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This eBook from the Gutenberg Project consists of approximately 220 pages of information about Christopher Carson.

He at once advanced as I did myself.  We shook hands.  I pointed out my last night’s trail.  He saw it at once, and turning to his companions, said to them,

“The white captain has told the truth.”

So we shook hands all around.  I gave them some hard bread, also some bacon, and we had a good time generally all day resting at this spring.  At nightfall they all departed, as silently as shadows, leaving us in full possession of the spring of water.

CHAPTER XVI.

Recollections of Mountain Life.

    Position of The Spring.—­The Cache.—­Kit Carson’s Character and
    Appearance.—­Cool Bravery of a Mountain Trapper.—­Untamed
    Character of Many Hunters.—­The Surveyor’s Camp in an Indian
    Territory.—­Terrors from Indians.—­Joe Walker.—­A Mountain
    Man.—­Soda Lake.—­Optical Illusion.—­Camp on Beaver Lake.—­The
    Piyute Chief.  Conversation with Him.—­An alarm.—­A Battle.

Mr. Goodyear in his interesting narrative continues:  Here let me speak a word or two about water.  The springs, as a general thing, are found near the summit of the mountains.  In some cases I have had to pack the water a distance of forty miles, for months at a time.  From a lake where it bubbled up from the bottom as warm as you would like to hold your hand in, the process of evaporation in the leather bottles rendered it soon, almost as cool as ice water.

Let us now return to our first camping ground on the Mohave river.  Here I cached or buried for concealment, some of my provisions, to relieve the animals of their heavy load.  If Mr. Indian does not find the cache, it will be all right on our return.  I will explain how we do it.  First, then, we send out two or three men as scouts, to see if they can discover any signs of Indians, such as footprints or trail, or smoke, or anything of that kind.  Men that are used to it, can distinguish between the footprints of an Indian and a white man.  They can also, at a long distance off, tell an Indian fire from a white man’s.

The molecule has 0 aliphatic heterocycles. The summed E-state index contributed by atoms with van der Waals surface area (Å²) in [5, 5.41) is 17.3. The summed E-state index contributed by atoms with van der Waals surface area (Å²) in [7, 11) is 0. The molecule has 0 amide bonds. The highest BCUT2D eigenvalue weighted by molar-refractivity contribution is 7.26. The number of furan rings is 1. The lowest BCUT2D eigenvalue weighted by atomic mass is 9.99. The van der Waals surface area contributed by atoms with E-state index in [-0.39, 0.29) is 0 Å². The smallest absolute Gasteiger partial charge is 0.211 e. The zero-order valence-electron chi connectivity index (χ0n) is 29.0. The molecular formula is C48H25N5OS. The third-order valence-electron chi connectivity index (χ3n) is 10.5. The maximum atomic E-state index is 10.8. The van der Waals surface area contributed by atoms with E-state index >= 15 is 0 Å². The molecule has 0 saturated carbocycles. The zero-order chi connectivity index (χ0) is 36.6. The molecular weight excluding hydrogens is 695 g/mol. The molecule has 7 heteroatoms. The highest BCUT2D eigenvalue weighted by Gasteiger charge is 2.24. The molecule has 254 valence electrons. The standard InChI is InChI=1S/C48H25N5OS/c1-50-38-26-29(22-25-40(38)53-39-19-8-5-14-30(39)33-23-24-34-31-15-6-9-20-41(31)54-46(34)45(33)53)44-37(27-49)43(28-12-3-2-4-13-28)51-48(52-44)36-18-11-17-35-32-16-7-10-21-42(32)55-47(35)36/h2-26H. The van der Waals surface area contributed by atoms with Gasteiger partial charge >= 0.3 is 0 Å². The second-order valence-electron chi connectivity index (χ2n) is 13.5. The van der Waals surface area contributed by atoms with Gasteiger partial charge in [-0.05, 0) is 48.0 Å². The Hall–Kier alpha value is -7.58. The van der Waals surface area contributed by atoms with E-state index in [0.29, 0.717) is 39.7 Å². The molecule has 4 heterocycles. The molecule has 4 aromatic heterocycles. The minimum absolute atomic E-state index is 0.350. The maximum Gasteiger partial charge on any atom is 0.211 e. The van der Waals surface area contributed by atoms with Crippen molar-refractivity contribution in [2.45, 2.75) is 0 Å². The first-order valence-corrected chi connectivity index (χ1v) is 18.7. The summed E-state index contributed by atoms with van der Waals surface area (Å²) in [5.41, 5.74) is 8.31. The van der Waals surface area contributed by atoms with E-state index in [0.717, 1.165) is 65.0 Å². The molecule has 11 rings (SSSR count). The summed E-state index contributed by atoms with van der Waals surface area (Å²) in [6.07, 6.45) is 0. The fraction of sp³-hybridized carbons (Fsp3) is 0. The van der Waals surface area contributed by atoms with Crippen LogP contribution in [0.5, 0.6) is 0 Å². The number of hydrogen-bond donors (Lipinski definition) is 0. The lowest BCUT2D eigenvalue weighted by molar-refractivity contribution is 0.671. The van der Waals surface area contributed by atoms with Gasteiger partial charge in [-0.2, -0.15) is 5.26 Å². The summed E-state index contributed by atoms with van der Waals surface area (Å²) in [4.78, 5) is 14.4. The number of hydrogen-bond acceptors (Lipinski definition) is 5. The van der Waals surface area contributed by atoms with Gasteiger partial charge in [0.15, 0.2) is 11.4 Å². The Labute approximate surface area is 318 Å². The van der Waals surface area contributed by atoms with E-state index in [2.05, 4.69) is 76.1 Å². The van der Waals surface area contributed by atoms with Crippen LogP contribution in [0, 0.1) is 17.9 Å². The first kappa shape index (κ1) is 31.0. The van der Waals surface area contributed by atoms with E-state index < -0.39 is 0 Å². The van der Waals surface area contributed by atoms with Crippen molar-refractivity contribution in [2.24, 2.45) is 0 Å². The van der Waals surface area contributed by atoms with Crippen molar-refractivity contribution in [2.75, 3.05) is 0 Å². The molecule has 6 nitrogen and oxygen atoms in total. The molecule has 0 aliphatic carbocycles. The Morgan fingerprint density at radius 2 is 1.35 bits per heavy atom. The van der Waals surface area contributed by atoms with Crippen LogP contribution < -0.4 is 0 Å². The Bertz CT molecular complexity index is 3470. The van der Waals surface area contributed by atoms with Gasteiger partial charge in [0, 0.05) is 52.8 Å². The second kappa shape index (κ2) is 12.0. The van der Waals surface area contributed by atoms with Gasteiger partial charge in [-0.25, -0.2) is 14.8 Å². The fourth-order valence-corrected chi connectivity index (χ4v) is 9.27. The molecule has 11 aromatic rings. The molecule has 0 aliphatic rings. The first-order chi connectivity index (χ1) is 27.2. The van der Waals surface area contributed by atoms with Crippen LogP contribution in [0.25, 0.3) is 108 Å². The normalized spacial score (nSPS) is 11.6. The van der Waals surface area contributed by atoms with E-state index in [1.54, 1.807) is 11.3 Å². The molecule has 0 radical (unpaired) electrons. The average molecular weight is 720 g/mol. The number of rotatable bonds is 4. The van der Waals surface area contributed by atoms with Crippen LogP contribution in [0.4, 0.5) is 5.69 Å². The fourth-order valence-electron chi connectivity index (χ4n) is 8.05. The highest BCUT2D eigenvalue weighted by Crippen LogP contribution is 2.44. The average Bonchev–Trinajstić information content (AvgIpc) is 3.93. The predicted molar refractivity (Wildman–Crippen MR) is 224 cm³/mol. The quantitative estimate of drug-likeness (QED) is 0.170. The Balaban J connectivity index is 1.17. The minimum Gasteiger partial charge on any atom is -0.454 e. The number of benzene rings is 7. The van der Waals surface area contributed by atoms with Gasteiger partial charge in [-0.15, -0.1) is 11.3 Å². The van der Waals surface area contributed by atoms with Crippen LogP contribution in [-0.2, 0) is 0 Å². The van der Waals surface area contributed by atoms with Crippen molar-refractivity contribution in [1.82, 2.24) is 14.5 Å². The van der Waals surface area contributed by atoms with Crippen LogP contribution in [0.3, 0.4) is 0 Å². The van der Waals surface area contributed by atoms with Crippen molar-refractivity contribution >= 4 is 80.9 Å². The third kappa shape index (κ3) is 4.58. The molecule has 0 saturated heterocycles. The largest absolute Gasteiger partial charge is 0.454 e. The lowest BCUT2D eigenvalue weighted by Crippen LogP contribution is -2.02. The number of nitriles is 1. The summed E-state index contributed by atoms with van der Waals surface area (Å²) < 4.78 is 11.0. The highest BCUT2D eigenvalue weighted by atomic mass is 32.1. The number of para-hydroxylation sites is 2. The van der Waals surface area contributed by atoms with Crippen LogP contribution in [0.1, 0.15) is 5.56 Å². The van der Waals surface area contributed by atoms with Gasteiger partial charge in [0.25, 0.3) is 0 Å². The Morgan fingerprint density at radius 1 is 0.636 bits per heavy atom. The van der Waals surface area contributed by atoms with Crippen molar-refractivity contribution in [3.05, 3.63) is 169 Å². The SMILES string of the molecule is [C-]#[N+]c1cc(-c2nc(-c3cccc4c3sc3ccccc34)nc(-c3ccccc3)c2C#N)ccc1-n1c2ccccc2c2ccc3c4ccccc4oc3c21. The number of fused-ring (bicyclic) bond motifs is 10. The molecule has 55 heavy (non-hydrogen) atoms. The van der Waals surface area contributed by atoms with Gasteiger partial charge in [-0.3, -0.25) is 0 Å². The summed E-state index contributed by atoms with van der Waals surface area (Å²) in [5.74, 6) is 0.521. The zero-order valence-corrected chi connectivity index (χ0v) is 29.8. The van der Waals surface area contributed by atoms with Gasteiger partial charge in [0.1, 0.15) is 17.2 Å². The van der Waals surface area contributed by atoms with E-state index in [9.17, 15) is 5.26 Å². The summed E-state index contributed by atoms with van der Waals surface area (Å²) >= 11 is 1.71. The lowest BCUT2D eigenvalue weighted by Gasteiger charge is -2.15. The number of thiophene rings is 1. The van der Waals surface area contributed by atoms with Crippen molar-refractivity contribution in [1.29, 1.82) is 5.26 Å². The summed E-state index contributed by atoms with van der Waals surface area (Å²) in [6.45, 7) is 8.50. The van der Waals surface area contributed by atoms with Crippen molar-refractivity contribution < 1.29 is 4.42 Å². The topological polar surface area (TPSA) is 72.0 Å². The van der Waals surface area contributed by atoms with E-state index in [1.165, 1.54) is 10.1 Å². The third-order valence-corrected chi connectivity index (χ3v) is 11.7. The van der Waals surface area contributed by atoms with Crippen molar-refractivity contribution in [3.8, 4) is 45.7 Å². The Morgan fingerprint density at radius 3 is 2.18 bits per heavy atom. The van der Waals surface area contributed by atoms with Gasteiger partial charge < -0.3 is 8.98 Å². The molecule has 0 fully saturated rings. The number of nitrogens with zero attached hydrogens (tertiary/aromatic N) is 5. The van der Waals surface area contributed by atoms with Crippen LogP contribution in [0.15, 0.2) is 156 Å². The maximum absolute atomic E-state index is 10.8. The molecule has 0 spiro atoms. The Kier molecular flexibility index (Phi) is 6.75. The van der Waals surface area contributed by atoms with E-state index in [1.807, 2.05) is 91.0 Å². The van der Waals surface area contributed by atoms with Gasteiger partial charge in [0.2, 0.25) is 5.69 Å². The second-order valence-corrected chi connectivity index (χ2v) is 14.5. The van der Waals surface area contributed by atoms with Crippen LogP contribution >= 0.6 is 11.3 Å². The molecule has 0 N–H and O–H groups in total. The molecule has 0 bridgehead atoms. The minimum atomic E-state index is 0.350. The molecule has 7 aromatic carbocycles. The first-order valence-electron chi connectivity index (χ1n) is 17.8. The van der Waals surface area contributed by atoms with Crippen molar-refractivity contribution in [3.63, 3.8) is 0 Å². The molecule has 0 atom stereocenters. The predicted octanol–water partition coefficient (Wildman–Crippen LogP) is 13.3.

Any mountaineer can tell by the trail, how long since persons have passed, the number of the party, as well as the number of animals.  An Indian, when he makes a fire, uses half a dozen little sticks as big as your thumb, and very dry, and all the smoke the fire makes, will ascend straight up in one steady column.  The white man will use, if he is a novice, the dry to kindle with, and then he will chuck on the wet wood, which will cause a great smoke.

But to return to my cache.  I keep out my scouts all the time we are to work.  “Boys, get your shovels, and dig a hole about four or five feet deep, by ten feet in length.  Put a lot of wood or branches in the bottom.  In with the provisions, canvas over the top, or more bushes.  Cover over all with earth.  Then take ashes from previous fires, and scatter over the top; then build fires over them, so as to dry the sand.”

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